Home > Risk > Are Continuous Auditing and Continuous Assurance Myths?

Are Continuous Auditing and Continuous Assurance Myths?

 A well-respected thought leader on internal auditing told me this week:

Continuous Assurance (CA) is a MYTH. It is an illogical notion, showing a lack of understanding of audit fundamentals.”

I asked why he said that, and his reply was:

Because people are looking for “easy outs. Example: You can automate the notification of changes to a users rights…been doing that for 25 years. But you cannot continuously assure yourself that every user has exactly the correct rights. That is not a continuous audit….never has been…and never will be.”

 My counter-argument was:

I assume you believe that controls provide a [reasonable level of] assurance that risks are managed within tolerances, and the value of auditing controls  – their design and operation. If not, we already out of sync.

If you can identify the controls you want to rely on for continued [reasonable] assurance that the risks are managed within tolerances, then the trick is to design tests of those controls.

Do you believe that you can test the controls and obtain reasonable assurance at a point in time? If so, you should be able to design tests that are performed on a more continuous basis and provide more continuous assurance.

Now, we don’t define continuous assurance as literally all the time. We define it to provide a reasonable level of assurance that the controls are effective on a continuing basis. Where the risk (resulting from a control failure) is higher, the frequency of testing of that control will probably be higher than when the risk is lower.”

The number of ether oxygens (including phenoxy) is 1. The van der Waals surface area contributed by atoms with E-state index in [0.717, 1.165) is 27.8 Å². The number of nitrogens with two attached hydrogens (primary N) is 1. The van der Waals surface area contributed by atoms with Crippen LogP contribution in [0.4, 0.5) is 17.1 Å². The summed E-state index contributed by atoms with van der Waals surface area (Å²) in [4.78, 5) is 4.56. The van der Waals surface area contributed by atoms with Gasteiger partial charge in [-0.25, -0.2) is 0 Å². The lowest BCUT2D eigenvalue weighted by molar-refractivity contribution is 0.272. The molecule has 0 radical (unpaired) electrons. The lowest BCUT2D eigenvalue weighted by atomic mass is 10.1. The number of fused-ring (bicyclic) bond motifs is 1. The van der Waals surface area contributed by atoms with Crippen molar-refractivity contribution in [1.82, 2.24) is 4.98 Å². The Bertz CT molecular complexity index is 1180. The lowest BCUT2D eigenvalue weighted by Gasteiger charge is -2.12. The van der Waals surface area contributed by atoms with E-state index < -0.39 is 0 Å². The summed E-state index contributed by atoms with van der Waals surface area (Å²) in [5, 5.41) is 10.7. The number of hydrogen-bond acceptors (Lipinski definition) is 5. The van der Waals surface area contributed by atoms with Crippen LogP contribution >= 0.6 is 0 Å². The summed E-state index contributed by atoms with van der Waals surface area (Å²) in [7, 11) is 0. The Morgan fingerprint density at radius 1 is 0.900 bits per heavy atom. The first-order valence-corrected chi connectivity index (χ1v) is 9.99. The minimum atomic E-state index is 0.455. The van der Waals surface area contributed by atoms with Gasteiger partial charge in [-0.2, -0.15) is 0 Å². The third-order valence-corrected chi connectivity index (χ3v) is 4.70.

How would you have responded? Do you agree with my reply?

  1. April 28, 2010 at 10:29 AM


    I liked your replies. They were to the point and well worded. One thought for discussion. With the initial statement: “…showing a lack of understanding of audit fundamentals.,” doesn’t this underpin one of the significant challenges in implementing Continuous Auditing?

    Traditional audit processes involve a carefully thought-out and considered opinion of how well a part of the business is operating. With Continuous Auditing, exceptions are identified on an ongoing basis and communicated to the organization at a point in time. They are not a complete assessment of the overall situation.

    This is a significant shift in the relationship that audit has with the business. Doesn’t this in itself change “audit fundamentals,” as understood by many? ~PBM

  2. Laura
    April 28, 2010 at 3:18 PM

    I view continuous auditing as building in to a system the logic that was applied by humans when they were involved in handling and matching documents. Humans were the logic processors, when they were removed their skills were not added to the system.

  3. Denis
    April 29, 2010 at 5:44 AM

    The above-mentioned Norman’s discussion actually indirectly touch a problem of attitude towards CA, as people think that while a tested CA was established it needs no periodic revision, thus forgetting that a periodic (if not even a continuous) development and improvement is crucial for an effective CA.
    An established CA “algorithm” is very sensitive to environment change and the degree of reliability on CA result depends on how much it cover and if it is deep enough or not.
    From this point of view I just would like to say that in case the CA is implemented in a company with a more “static” environment, then the CA could be very effective if it is periodic reviewed, but in case it is implemented in a company which apply (for example) Kaizen strategy, or in two merging companies, then establishing a CA is rather futile.

  4. nmarks
    April 29, 2010 at 5:50 AM